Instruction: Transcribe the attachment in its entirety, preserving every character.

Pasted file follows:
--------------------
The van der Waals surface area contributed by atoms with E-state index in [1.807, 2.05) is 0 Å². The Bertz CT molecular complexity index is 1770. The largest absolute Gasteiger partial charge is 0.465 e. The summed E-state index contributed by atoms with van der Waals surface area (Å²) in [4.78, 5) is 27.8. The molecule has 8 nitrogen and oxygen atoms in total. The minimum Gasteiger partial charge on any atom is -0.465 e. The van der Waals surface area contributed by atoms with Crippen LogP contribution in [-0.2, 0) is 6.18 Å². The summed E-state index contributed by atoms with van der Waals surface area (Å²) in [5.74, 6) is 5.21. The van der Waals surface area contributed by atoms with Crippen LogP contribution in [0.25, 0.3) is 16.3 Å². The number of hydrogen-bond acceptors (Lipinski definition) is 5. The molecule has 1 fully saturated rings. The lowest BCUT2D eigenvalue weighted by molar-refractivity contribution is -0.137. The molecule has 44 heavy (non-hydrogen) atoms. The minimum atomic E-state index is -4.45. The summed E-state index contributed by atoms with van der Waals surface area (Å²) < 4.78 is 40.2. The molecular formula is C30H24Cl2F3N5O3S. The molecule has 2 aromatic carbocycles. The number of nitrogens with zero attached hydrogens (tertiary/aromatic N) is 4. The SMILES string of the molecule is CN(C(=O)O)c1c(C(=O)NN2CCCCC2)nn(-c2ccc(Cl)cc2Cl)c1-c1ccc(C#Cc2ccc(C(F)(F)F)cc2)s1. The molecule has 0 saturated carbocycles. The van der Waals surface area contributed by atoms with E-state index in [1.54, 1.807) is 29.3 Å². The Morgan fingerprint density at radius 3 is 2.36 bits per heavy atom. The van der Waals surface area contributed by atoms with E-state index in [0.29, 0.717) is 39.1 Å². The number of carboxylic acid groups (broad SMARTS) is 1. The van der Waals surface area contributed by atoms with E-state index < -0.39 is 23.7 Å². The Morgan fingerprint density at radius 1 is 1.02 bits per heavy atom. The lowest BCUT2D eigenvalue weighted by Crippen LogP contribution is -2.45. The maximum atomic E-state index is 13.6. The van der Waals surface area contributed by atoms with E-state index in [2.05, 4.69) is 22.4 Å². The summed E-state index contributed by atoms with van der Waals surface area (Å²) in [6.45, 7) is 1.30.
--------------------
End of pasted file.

The van der Waals surface area contributed by atoms with E-state index in [1.807, 2.05) is 0 Å². The Bertz CT molecular complexity index is 1770. The largest absolute Gasteiger partial charge is 0.465 e. The summed E-state index contributed by atoms with van der Waals surface area (Å²) in [4.78, 5) is 27.8. The molecule has 8 nitrogen and oxygen atoms in total. The minimum Gasteiger partial charge on any atom is -0.465 e. The van der Waals surface area contributed by atoms with Crippen LogP contribution in [-0.2, 0) is 6.18 Å². The summed E-state index contributed by atoms with van der Waals surface area (Å²) in [5.74, 6) is 5.21. The van der Waals surface area contributed by atoms with Crippen LogP contribution in [0.25, 0.3) is 16.3 Å². The number of hydrogen-bond acceptors (Lipinski definition) is 5. The molecule has 1 fully saturated rings. The lowest BCUT2D eigenvalue weighted by molar-refractivity contribution is -0.137. The molecule has 44 heavy (non-hydrogen) atoms. The minimum atomic E-state index is -4.45. The summed E-state index contributed by atoms with van der Waals surface area (Å²) < 4.78 is 40.2. The molecular formula is C30H24Cl2F3N5O3S. The molecule has 2 aromatic carbocycles. The number of nitrogens with zero attached hydrogens (tertiary/aromatic N) is 4. The SMILES string of the molecule is CN(C(=O)O)c1c(C(=O)NN2CCCCC2)nn(-c2ccc(Cl)cc2Cl)c1-c1ccc(C#Cc2ccc(C(F)(F)F)cc2)s1. The molecule has 0 saturated carbocycles. The van der Waals surface area contributed by atoms with E-state index in [1.54, 1.807) is 29.3 Å². The Morgan fingerprint density at radius 3 is 2.36 bits per heavy atom. The van der Waals surface area contributed by atoms with E-state index in [0.29, 0.717) is 39.1 Å². The number of carboxylic acid groups (broad SMARTS) is 1. The van der Waals surface area contributed by atoms with E-state index < -0.39 is 23.7 Å². The Morgan fingerprint density at radius 1 is 1.02 bits per heavy atom. The lowest BCUT2D eigenvalue weighted by Crippen LogP contribution is -2.45. The maximum atomic E-state index is 13.6. The van der Waals surface area contributed by atoms with E-state index in [2.05, 4.69) is 22.4 Å². The summed E-state index contributed by atoms with van der Waals surface area (Å²) in [6.45, 7) is 1.30.